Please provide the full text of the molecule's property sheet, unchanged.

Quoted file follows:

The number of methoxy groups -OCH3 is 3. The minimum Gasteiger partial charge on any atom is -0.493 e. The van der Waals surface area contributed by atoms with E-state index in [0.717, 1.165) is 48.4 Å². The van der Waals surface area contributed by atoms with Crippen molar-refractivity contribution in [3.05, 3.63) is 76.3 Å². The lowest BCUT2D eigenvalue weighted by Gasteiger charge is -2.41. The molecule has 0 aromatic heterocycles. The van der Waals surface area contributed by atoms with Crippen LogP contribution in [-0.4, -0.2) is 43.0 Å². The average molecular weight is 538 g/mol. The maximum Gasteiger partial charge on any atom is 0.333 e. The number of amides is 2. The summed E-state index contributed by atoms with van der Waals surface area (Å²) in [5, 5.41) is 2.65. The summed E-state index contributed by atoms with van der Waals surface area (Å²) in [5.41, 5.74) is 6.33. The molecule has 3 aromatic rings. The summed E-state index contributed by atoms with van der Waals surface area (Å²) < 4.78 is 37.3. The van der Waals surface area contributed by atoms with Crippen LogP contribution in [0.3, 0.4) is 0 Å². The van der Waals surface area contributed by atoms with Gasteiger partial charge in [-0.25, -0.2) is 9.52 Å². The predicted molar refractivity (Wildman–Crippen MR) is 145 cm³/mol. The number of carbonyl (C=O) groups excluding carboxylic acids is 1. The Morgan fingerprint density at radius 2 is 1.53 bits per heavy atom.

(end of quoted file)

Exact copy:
The number of methoxy groups -OCH3 is 3. The minimum Gasteiger partial charge on any atom is -0.493 e. The van der Waals surface area contributed by atoms with E-state index in [0.717, 1.165) is 48.4 Å². The van der Waals surface area contributed by atoms with Crippen molar-refractivity contribution in [3.05, 3.63) is 76.3 Å². The lowest BCUT2D eigenvalue weighted by Gasteiger charge is -2.41. The molecule has 0 aromatic heterocycles. The van der Waals surface area contributed by atoms with Crippen LogP contribution in [-0.4, -0.2) is 43.0 Å². The average molecular weight is 538 g/mol. The maximum Gasteiger partial charge on any atom is 0.333 e. The number of amides is 2. The summed E-state index contributed by atoms with van der Waals surface area (Å²) in [5, 5.41) is 2.65. The summed E-state index contributed by atoms with van der Waals surface area (Å²) in [5.41, 5.74) is 6.33. The molecule has 3 aromatic rings. The summed E-state index contributed by atoms with van der Waals surface area (Å²) < 4.78 is 37.3. The van der Waals surface area contributed by atoms with Crippen LogP contribution in [0.3, 0.4) is 0 Å². The van der Waals surface area contributed by atoms with Gasteiger partial charge in [-0.25, -0.2) is 9.52 Å². The predicted molar refractivity (Wildman–Crippen MR) is 145 cm³/mol. The number of carbonyl (C=O) groups excluding carboxylic acids is 1. The Morgan fingerprint density at radius 2 is 1.53 bits per heavy atom.